The good news is that life in Vigo is known to be a whole load cheaper than in much of the rest of Spain. By some estimations, the average person here will spend just a touch over $619 a month, not including rent. You should also factor in that the real reason you move to Vigo is for access to the stunning beaches and surf breaks of northwestern Spain. They are all, naturally, totally free!
Province of Toledo
It’s the pint-sized village of Barruelo de Santullán that, according to European property experts Idealista, came in the as the single cheapest place in the country to buy back in 2021. You’ll find it capping off a hillside in the lovely province of Toledo, which spreads across the plateaus and peaks of central Spain just south of the capital in Madrid.
The main draw in the region is the town of Toledo itself. Proper Don Quixote sort of stuff, it’s a eye-wateringly lovely medieval city draped over a bluff in the heart of Castilla-La Mancha. Once the home of El Greco, it’s now packed with cathedrals and churches, palaces and mansions from centuries gone by, and figures as one of the most popular day-trip destinations from Madrid.
So, what’s the damage when it comes to building buying? How does a relatively modest 304 euros per square meter sound? That’s the lowest in the whole of Spain, and even more than 50% cheaper than what you can expect to fork out for a home in other provinces like Navarra and Vizcaya.
The cheapest places to live in Spain – a conclusion
There’s some great news for folks who dream of dining on tapas in the evening and dancing flamenco by night: There are actually plenty of wallet-friendly spots to choose from in this corner of Europe. Yep, the cheapest places to live in Spain run the gamut from handsome highland towns on the cusp of the sierras to salty beach towns on the Med. Most are sunny from April to November, most boast fantastic history and restaurants, and they all offer a hit of authentic Spanish culture and charm. What are you waiting for?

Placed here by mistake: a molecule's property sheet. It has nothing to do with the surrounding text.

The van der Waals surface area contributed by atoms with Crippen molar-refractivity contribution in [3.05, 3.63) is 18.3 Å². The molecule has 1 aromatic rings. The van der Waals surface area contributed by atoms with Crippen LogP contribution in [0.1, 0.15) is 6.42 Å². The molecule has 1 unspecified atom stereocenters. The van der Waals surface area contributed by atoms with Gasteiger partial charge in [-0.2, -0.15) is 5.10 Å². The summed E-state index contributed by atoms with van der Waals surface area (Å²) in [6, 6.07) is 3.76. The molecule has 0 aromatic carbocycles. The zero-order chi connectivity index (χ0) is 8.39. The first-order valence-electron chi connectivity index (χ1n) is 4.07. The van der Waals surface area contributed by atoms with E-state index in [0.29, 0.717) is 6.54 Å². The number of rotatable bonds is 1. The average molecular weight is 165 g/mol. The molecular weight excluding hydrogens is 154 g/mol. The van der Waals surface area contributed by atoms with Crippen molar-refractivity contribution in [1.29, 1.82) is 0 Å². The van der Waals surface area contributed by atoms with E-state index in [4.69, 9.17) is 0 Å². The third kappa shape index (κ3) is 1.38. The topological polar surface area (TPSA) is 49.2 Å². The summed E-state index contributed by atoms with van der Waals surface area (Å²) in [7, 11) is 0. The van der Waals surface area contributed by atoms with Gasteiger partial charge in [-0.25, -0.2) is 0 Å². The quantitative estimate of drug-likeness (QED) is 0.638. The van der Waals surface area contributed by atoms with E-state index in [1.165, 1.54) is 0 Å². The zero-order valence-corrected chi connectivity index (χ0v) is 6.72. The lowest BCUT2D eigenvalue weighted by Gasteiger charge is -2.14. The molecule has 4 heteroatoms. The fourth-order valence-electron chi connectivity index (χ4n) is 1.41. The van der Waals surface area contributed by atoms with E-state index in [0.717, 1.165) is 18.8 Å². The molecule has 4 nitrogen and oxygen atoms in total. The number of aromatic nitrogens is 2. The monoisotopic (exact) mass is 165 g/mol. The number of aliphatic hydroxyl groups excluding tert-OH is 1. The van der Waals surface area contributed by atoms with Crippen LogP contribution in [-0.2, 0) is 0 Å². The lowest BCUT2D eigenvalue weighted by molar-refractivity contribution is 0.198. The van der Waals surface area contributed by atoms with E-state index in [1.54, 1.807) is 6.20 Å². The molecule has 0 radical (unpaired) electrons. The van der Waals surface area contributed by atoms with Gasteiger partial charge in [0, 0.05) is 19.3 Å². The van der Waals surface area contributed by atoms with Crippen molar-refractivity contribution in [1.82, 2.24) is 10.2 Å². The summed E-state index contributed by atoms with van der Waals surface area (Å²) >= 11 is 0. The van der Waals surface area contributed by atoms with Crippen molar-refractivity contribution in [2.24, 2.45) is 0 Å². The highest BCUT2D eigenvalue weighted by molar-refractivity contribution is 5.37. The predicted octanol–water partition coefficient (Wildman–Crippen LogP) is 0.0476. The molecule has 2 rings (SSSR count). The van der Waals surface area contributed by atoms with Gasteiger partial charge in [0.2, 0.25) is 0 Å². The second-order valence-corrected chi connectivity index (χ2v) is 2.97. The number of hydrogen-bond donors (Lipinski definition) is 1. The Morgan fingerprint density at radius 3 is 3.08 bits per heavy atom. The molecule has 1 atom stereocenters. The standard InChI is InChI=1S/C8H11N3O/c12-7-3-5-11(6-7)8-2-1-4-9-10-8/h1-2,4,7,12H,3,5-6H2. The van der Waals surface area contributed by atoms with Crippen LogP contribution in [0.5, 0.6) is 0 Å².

How much does it cost to live in Spain for a month?
We’d estimate that an individual living in Spain will spend in the region of $650-750/month on living costs. That includes everything from foot to transport to entertainment. However, it doesn’t include rent or mortgage costs, which could be anything from $400/month to over $2000/month if you want to live in luxury in more sought-after destinations like central Madrid or Marbella, for example.
Where are the cheapest places to live in Spain?
The cheapest places to live in Spain are spread all over the country. The south coast region of Andalusia is well-known for its bargain villas and flats, but the cheaper places tend to be a little inland from the beaches. Then you have lesser-known, more-industrial parts of the country, like Galicia and Asturias in the north.
How cheap is Spain?
Spain is actually very cheap compared to other big nations in Western Europe. Life here can cost a lot less than it does in, say, Germany or France. That said, a lot depends on where you choose to live and how you want to live. It’s possible to get by on around $1,200/month here including rent if you choose the right area and spend frugally. However, you can spend well in excess of $10k if you want to splash the cash on the Costa del Sol.